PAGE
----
Buffalo LinkStation Pro Duo NAS drive (4TB)

Buffalo LinkStation Pro Duo review: A small, 4TB network storage device with plenty of useful features

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Buffalo LinkStation Pro Duo
  • Buffalo LinkStation Pro Duo
  • Buffalo LinkStation Pro Duo
  • Buffalo LinkStation Pro Duo

Pros

  • Gigabit Ethernet, RAID 0 or 1, 4TB, built-in BitTorrent client, easy Web access to files, not hard to set up

Cons

  • Interface could be better, noisy drives

Bottom Line

Buffalo's LinkStation Pro Duo NAS device houses two drives for up to 4TB of storage. It can be set to run in RAID 0 or 1 modes and, coupled with its Gigabit Ethernet interface, this means it will be quick to perform network file transfers. It has a good array of features, including lots of server functions and a built-in BitTorrent client. Home users and small business users alike should get plenty of use out of this NAS device.

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The Buffalo LinkStation Pro Duo is a network-attached storage (NAS) device with a RAID 0 array consisting of two hard drives and a total capacity of 4TB. It's reasonably easy to set up on your home network and it has a wealth of features for advanced users to tinker with.

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To get started with the Buffalo LinkStation Pro Duo, we recommend downloading the latest version of the Buffalo NASNavigator2 software from the company's Web site, which will allow you to map the drive to your computer so that you can access its content and store content on it in a jiffy. Furthermore, the software allows you to access the drive's Web configuration page.

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The Web interface isn't pretty, but it has plenty of features for you to play with. Not only can you create folders, users and groups, and set folder attributes, you can also enable the media server, check the status of the RAID array (the drive can be set to use RAID 0 or 1), access the built-in BitTorrent client, enable Web access to the drive and even set up a print server. The drive also has Web server and MySQL server capabilities.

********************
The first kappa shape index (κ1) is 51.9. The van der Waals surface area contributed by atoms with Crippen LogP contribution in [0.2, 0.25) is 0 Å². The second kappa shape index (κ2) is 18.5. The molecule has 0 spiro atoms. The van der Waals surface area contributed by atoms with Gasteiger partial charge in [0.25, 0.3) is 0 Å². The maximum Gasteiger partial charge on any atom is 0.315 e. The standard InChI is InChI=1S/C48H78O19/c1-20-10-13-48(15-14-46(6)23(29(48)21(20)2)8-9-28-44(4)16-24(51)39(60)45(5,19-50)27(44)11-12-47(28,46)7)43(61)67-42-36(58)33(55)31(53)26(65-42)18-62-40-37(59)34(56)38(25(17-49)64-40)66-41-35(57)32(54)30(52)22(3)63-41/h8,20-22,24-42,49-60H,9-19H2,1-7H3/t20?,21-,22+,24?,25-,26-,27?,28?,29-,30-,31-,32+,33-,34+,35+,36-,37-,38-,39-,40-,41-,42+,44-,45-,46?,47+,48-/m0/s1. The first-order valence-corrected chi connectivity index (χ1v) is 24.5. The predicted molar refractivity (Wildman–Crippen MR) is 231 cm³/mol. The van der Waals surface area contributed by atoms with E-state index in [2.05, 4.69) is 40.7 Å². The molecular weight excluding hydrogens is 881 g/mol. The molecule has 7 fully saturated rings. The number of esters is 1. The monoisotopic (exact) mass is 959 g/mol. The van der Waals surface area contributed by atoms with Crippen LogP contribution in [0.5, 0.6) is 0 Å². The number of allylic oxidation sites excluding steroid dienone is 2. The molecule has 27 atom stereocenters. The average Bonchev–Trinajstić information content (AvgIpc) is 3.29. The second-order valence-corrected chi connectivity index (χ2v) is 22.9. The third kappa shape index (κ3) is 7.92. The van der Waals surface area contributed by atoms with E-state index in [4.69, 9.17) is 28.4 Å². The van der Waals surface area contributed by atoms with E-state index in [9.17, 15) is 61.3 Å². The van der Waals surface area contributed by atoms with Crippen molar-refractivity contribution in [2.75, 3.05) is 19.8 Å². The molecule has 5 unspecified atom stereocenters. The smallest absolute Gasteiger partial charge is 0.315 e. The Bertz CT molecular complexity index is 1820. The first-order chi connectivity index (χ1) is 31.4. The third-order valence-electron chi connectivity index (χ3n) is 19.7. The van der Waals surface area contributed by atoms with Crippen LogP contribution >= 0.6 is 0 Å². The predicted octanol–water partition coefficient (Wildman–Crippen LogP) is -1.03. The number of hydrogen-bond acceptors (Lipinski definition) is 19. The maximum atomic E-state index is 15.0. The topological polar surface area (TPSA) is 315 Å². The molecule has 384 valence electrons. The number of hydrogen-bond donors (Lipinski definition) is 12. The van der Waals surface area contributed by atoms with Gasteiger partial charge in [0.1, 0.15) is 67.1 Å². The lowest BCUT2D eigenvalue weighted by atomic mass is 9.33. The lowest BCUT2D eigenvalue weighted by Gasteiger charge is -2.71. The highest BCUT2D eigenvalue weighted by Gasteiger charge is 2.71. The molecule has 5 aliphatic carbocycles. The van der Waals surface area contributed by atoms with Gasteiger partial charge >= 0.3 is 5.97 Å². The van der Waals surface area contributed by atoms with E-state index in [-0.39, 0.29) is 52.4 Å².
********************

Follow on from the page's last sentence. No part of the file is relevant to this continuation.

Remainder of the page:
The LinkStation Pro Duo is a black, metal drive that's about 21cm deep and 13cm tall, and it's a reasonably inconspicuous unit when it mingles with the other devices on a typical geek's desktop. In addition to a Gigabit Ethernet port, it also has a USB 2.0 port on its rear, which you can use to either attach USB-based hard drive or a printer, and a panel on the front so that you can easily access its two internal hard drives. One thing that was noticeable about the drives (Seagate ST32000542AS drives) is that they made a fair bit of noise when seeking and writing data. The fan in the NAS also meant that there was a constant whir coming from it, but that wasn't too annoying.

We like the overall usability of the LinkStation Pro Duo. It doesn't have a perfect interface, but we soon got the hang of it; we were able to use most of its features in no time at all. Torrent files can be downloaded directly to the NAS, but you have to open the torrent Download Manager from the drive's Web interface, which in turn opens in another window. To download files, just copy the torrent link into the download manager.

Setting the LinkStation Pro Duo up for Web access was a lot easier than we expected. We were even able to make files accessible over the Web in less than a minute flat by using the BuffaloNAS.com dynamic DNS service. We didn't have to sign up for an account, we simply came up with a name for our drive and in a few seconds a URL for us was created. Remote access to the drive worked like a charm using the created address.

There is so much space available on the Buffalo LinkStation Pro Duo, you can dedicate some to back up your computers (Mac users can use it with Time Machine); you can store music and videos on it so that they can be accessed on your phone or through your media streamer (the LinkStation is compatible with DLNA and UPnP devices); you can even use it as a storage location for workers' files in a small office. In saying that, it's better suited to home users, but, nevertheless, it has enough versatility so it may be appealing for business users.

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Read more on these topics: buffalo, network storage, storage, NAS devices

Dave

1

Love it. Wish having one.

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